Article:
The Internet and the Emergence of a New Service's Architecture
Forty-five years has passed since the creation of the first version of the internet. In the meantime, countless conceptual upgrades have taken place place on the net, from a U.S. Army internal communication tool to global communication platform, virtual market, and the service desk. However, while the use concepts evolved fast, the platform itself was forgotten.
Almost fifteen years ago, before the arrival of Windows 95, the first version of the HTML was created. Since then, four main structural upgrades were realized. None of them, however, supplied the constant and growing demand for new kinds of services. In essence, we use the same HTML from ten years ago, complemented with technologies like Java Script, Flash, and recently Ajax. Those technologies are used to compensate, with varying success, the lack of resources in HTML.
As a consequence of these deficits left by W3C standards, we can list at least three problems: Poor interface, no standards, and general development problems. These questions are connected. First of all, the platform bounds the development of a rich user experience. Besides that, the lack of built-in advanced features implies the creation of different controls for every website. The result is an internet with no patterns.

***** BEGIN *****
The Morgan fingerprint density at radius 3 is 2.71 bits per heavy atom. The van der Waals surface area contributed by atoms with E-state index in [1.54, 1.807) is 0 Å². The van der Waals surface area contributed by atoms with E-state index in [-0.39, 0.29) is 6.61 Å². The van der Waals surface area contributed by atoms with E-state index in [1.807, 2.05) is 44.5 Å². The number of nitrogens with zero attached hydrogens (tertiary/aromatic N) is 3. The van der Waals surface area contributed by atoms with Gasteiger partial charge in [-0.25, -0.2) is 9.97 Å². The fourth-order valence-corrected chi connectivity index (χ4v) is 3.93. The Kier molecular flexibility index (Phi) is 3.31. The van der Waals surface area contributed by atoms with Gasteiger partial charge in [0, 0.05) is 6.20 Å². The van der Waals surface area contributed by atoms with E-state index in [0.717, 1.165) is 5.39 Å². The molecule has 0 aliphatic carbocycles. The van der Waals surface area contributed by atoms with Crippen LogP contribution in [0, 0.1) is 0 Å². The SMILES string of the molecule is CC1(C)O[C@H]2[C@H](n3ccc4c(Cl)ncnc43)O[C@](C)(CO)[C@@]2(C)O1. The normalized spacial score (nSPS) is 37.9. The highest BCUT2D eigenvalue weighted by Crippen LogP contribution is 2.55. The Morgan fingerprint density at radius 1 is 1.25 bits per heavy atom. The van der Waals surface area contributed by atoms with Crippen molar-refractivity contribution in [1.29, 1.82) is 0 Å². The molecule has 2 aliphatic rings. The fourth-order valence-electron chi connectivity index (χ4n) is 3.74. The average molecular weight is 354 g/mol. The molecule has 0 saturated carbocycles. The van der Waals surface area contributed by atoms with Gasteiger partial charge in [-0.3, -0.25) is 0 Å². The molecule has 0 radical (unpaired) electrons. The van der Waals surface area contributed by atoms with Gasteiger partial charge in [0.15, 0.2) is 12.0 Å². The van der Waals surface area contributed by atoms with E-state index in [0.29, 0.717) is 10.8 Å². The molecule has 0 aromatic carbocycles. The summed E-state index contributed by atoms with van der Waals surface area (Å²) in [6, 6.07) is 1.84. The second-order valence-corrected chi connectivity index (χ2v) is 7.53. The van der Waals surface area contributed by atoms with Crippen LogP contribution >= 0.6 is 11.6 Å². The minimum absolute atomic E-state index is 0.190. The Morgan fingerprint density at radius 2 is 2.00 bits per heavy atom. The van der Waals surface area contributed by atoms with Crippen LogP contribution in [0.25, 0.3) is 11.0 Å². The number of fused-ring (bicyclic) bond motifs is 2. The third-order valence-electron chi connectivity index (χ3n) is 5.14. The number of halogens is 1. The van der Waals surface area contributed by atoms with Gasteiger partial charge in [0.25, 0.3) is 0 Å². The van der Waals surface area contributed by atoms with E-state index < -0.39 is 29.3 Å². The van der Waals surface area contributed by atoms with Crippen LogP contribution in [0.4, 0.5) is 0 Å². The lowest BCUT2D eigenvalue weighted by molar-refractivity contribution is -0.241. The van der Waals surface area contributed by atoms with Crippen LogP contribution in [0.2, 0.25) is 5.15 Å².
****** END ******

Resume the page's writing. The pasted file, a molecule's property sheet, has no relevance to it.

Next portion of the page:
As a result, Macromedia adapted Flash to work better with forms and controls, and created a dedicated product, called Flex. And Microsoft, with a great opportunity in hand with WPF, presented the high technology, Silverlight this year. The development is integrated with .Net.
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